Bagpiping is not like playing any ordinary musical instrument. The traditional Scottish pipes come with a tradition that makes those who play them part of their history. Such is the case for Marblehead resident Julie Hahnke. She thinks of herself not just a musician, but as an historian too. She always plays wearing the full traditional clothing and accessories. In her case that includes a Glengarry cap decorated with the badge of a Canadian regiment which was awarded battle honors for their contribution during World War I. She also wears a kilt resembling traditional kilts in coloring and pattern. Julie dons a fur sporran which looks a bit like a purse, an Argyle jacket, garters, and traditional Scottish mud-proof shoes called ghillie brogues.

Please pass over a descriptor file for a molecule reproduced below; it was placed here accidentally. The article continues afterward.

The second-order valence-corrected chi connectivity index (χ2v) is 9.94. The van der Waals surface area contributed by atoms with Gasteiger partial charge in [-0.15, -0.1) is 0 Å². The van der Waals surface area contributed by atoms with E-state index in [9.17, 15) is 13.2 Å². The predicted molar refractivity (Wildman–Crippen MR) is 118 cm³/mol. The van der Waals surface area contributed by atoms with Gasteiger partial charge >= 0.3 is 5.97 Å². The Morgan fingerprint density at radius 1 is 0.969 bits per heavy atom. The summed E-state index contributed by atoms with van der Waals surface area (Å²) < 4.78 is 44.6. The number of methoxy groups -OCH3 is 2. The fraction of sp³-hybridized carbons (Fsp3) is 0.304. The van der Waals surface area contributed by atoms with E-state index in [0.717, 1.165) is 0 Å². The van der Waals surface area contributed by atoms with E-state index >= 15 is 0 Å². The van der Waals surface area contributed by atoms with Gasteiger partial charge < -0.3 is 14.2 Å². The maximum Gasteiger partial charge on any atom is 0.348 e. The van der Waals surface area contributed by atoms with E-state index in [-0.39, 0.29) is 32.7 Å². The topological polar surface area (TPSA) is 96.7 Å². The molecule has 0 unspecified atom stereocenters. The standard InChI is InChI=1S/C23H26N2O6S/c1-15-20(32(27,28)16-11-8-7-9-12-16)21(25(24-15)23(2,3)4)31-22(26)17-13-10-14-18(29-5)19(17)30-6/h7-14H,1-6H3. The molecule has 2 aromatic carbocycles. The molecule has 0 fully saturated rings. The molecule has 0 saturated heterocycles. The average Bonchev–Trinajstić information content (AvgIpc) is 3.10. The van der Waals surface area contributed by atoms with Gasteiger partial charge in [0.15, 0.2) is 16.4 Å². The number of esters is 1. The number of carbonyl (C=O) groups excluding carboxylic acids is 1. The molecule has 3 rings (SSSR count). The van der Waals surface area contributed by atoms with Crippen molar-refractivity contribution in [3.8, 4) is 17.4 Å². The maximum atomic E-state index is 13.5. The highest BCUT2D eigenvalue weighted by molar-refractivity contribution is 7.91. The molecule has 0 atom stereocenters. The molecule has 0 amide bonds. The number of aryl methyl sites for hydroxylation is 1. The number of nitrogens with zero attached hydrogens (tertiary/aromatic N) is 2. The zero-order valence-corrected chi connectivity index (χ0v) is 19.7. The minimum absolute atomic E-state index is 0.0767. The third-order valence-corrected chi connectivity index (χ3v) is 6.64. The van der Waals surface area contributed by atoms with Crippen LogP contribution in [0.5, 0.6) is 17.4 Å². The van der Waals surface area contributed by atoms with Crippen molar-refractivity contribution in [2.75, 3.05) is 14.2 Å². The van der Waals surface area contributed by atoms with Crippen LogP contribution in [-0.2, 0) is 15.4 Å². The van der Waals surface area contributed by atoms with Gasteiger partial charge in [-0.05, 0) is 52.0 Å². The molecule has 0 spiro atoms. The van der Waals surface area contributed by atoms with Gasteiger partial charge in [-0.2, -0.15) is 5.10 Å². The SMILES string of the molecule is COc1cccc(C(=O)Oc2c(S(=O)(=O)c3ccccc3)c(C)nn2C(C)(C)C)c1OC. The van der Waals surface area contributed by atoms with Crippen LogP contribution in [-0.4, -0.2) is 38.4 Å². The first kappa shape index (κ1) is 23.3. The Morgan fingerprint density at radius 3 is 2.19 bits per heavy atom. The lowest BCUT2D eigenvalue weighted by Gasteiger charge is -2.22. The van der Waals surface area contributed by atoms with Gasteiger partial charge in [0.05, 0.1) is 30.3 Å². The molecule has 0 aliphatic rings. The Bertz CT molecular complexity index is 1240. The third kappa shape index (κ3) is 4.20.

Hahnke was born in Pennsylvania and attended Dartmouth College. She found her way to Massachusetts, living in Swampscott for a time, and now in Marblehead. She is a dedicated sailor, and her introduction to the bagpipes came while she was judging a sailing race in Halifax, Nova Scotia.
“I heard so much piping during that time — there is an eerie sound to the music,” she said.
There is a saying that goes: “Seven years it takes a piper to make.” But in Julie’s case, two years of intense practice was all that was needed. She began her bagpipes journey in 2001 and now she plays at a wide range of occasions and events. She can be found piping at weddings, funerals or educational activities. This month she has a gig playing in the streets of Marblehead as part of a Veterans Middle School history walk.
Some of her performances can be quite emotional for her. She explained that she feels honored to be able to perform at a funeral and she often finds herself keeping her feelings in check, especially when she plays at military funerals.
“I can’t cry and play at the same time,” she said.